When is a sale not a sale? When it’s an Origin Energy sale. Gas giant ConocoPhillips bought an $8 billion stake in a CSG to LNPG terminal from Origin Energy but here’s the thing, Origin didn’t actually sell it. At least that is what Origin claims.
How can you not sell an asset for which somebody paid you almost $8 billion – $6.9 billion in cash and $1.15 billion in other contractual benefits?
With the help of some devious advice from the financial engineering gurus at a leading Australian investment bank and Big Four accounting firm, that’s how.
Detailed questions were put to Origin for this story and a spokesperson responded with this statement:
“Origin is a proud Australian taxpayer and publicly discloses our taxation each year in our Tax Transparency Report and Tax Contribution Report, both of which are available on our website. Our transactions are a matter of public record.”
But what about this $6.9 billion in cash and $1.15 billion in other contractual benefits Origin received? In its 2009 annual report, Origin books a profit of $7.4 billion on the transaction and a tax expense of $702 million, an effective tax rate of less than 9.5 per cent.
Origin told the Senate’s Inquiry into Corporate Tax Avoidance in 2015 that the shares it issued (ergo, not a sale) in its Australia Pacific LNG (APLNG) to ConocoPhillips resulted in an “unrealised gain” and that it would pay tax on this “unrealised gain” if Origin ever disposed of its shares in APLNG.
However, the gas giant does not deem this $8 billion gain as being “unrealised” anywhere else besides its testimony to the Senate. In fact, Origin’s 2009 annual report highlights the fact that it received $6.9 billion in cash. Hardly unrealised. michaelwest.com.au understands from sources close to the transactions that the Tax Office was not happy about Origin’s not-a-sale sale and investigated the deal but decided, after taking external advice, that the chances of striking the tax structure down in court were not strong enough to warrant the cost of litigation.
This is so often the case with big tax avoidance structures. The ATO weighs up its options, knowing that it does not have the resources to chase any but the most egregious transactions such as Chevron’s debt shenanigans. The costs and risks of litigation are high.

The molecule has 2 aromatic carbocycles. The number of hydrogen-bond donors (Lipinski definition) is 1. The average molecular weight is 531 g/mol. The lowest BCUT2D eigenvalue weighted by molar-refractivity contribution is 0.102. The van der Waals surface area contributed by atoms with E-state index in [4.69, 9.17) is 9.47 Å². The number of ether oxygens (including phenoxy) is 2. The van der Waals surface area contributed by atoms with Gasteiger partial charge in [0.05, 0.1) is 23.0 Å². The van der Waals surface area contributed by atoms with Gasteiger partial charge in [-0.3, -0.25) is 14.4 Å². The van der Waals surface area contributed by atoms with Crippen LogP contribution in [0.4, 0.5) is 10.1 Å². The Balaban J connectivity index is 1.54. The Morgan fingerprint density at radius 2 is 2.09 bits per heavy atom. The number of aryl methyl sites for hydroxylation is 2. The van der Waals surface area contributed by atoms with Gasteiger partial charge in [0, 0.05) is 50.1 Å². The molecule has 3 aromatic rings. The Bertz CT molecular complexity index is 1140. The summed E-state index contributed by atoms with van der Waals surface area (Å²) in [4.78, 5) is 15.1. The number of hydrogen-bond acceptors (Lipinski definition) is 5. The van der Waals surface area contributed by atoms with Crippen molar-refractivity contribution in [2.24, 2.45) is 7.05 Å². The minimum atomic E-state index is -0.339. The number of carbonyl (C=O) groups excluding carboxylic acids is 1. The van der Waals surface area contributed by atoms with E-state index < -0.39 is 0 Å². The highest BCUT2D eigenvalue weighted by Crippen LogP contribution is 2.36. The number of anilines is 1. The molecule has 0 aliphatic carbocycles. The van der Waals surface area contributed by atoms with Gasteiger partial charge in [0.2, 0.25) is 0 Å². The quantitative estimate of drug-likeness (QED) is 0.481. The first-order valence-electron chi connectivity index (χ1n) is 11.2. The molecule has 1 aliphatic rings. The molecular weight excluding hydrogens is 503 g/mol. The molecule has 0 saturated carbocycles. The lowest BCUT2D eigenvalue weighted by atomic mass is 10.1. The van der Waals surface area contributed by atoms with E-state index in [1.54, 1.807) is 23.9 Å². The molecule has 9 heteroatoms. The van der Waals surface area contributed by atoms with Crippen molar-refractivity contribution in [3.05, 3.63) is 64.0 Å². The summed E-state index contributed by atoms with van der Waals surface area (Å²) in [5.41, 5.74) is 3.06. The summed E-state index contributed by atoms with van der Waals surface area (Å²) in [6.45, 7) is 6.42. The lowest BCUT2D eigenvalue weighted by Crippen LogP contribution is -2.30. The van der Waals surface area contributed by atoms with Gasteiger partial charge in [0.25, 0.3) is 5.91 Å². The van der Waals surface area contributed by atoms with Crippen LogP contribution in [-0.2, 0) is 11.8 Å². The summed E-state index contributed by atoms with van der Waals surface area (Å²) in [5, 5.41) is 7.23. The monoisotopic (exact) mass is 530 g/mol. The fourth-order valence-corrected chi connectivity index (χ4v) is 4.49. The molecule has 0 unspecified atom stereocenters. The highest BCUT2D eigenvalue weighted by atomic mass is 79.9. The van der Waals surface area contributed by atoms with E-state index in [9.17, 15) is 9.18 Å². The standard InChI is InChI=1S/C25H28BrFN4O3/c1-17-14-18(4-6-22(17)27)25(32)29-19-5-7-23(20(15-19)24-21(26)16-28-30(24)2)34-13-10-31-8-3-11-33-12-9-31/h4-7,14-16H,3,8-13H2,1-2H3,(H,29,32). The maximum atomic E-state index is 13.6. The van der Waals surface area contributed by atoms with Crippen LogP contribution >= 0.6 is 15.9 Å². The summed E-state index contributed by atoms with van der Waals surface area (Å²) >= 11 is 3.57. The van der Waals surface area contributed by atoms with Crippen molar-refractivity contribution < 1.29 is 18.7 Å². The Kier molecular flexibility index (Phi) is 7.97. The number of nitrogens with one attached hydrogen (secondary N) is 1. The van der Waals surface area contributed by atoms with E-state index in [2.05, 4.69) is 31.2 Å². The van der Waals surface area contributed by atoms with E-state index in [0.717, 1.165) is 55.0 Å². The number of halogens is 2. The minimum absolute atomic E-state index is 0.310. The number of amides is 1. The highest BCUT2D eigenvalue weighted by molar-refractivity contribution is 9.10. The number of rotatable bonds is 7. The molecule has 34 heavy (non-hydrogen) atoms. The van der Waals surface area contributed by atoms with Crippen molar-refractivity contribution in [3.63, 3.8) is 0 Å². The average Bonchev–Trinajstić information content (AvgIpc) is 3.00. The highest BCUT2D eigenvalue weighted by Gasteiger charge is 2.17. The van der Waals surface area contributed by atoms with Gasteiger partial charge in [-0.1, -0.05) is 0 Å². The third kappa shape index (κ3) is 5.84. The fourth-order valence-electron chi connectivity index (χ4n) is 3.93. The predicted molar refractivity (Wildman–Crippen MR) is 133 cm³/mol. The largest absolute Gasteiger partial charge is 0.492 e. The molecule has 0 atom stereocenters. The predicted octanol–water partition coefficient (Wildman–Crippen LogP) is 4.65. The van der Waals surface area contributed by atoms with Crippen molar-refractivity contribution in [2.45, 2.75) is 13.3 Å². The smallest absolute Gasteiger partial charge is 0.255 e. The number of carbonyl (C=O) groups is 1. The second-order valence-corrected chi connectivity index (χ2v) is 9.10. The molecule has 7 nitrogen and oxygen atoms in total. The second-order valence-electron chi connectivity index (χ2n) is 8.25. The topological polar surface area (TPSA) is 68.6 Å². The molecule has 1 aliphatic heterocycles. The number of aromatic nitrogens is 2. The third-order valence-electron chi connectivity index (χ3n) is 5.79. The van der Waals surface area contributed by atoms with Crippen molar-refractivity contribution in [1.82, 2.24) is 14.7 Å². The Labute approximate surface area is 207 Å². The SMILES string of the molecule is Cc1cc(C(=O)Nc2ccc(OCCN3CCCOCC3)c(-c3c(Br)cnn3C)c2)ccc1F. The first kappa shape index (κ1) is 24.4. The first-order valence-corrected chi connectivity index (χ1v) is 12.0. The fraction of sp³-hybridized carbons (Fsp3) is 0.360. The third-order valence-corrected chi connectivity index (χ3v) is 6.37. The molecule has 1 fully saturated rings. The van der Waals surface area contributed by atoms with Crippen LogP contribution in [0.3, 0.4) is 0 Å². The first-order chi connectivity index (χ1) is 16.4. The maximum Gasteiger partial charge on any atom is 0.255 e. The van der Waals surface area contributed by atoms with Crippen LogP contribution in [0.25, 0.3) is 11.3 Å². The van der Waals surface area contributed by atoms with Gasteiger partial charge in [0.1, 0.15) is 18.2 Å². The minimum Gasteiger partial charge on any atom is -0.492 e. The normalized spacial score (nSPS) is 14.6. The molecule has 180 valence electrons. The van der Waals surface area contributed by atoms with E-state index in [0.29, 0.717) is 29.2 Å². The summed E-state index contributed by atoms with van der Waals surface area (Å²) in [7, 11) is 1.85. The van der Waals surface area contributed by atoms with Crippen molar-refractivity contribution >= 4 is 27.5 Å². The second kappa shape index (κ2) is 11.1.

Although Origin told the Senate the gain from the ConocoPhillips deal was an “unrealised gain” it doesn’t deem it to be unrealised elsewhere.
Apart from the fact of getting almost $8 billion, Origin refers to its not-a-sale sale as a “transaction”, a “dilution”, a “divestment” even “monetisation” but not a sale. In fact, the transaction was elaborately structured to avoid there being a disposal of shares in LPNG or of assets in LPNG in order that income tax be largely avoided on the profit.
Origin received $8b billion for disposing of a 50 per cent interest in its subsidiary LPNG to ConocoPhillips: $6.9 billion in cash and $1.15 billion in free-carry interest. It recorded a pre-tax accounting profit of $7.385 billion in 2009 and a tax expense of $707 million; so an effective tax rate of 9.5 per cent, though lower after the free carry was paid by ConocoPhillips during the next financial year.
There were also four additional free carry amounts totalling $2 billion which were to be paid by ConocoPhillips as the project progressed. The company declined to comment on specifics so it is not known whether all of the future free carry amounts to be paid by ConocoPhillips on behalf of Origin would also be tax-free due to the structure of the arrangement.
Has Origin misled the Senate? Sources close to the deal believe so.
“Origin (told the Senate) the profit from this arrangement was an unrealised gain and, as such, tax was not yet paid,” said a source close to the deal. “This was a lie; the financial accounts don’t talk about an unrealised gain and Origin had already received cash of $6.9 billion. The trick to the arrangement was the proceeds being paid to Origin under the guise of a loan, which was to be repaid when future project expenditures were called in.”
Besides producing and exporting LNG, Origin is one of Australia’s big “gentailers”. That is it both generates and retails electricity and gas. Given energy prices have doubled since 2008, it is particularly galling that this cabal of gentailers is so aggressive in avoiding tax.
According to the ATO tax transparency data, Origin notched up $37 billion in revenues in the three years to 2017. Most of that went in tax losses and costs – much of it bona fide as gas prices have been falling globally making the foray into LNG export a disaster. Its taxable income for the three years was at $595 million, on which tax payable was $108 million, making a tax rate of 18 per cent.
Rival gas producer Santos recorded $11 billion revenue, just $27 million taxable income and $3 million in tax payable over the same period.
EnergyAustralia was far worse than both, the British Virgin Islands’ owned company recording almost $24 billion in total income, just $52 million in taxable income and zero tax.
US oil and gas producer was even worse than that with almost $25 billion in total income with nothing left over to be taxed: this at a time when gas prices for homes and businesses in Australia soared.